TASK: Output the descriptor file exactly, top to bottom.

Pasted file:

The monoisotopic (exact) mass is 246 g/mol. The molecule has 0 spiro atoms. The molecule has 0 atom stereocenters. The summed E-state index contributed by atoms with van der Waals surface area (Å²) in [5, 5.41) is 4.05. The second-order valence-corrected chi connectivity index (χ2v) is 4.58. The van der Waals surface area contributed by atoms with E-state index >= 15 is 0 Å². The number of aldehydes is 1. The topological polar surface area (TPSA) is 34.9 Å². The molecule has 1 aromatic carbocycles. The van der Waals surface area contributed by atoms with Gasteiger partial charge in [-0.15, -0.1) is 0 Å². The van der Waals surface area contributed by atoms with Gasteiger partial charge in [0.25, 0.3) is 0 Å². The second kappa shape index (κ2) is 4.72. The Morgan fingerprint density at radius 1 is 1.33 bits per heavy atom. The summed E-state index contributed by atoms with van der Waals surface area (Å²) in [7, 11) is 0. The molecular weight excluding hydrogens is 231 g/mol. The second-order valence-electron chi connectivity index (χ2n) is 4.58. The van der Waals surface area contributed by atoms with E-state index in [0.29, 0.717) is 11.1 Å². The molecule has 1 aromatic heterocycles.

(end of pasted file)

The monoisotopic (exact) mass is 246 g/mol. The molecule has 0 spiro atoms. The molecule has 0 atom stereocenters. The summed E-state index contributed by atoms with van der Waals surface area (Å²) in [5, 5.41) is 4.05. The second-order valence-corrected chi connectivity index (χ2v) is 4.58. The van der Waals surface area contributed by atoms with E-state index >= 15 is 0 Å². The number of aldehydes is 1. The topological polar surface area (TPSA) is 34.9 Å². The molecule has 1 aromatic carbocycles. The van der Waals surface area contributed by atoms with Gasteiger partial charge in [-0.15, -0.1) is 0 Å². The van der Waals surface area contributed by atoms with Gasteiger partial charge in [0.25, 0.3) is 0 Å². The second kappa shape index (κ2) is 4.72. The Morgan fingerprint density at radius 1 is 1.33 bits per heavy atom. The summed E-state index contributed by atoms with van der Waals surface area (Å²) in [7, 11) is 0. The molecular weight excluding hydrogens is 231 g/mol. The second-order valence-electron chi connectivity index (χ2n) is 4.58. The van der Waals surface area contributed by atoms with E-state index in [0.29, 0.717) is 11.1 Å². The molecule has 1 aromatic heterocycles.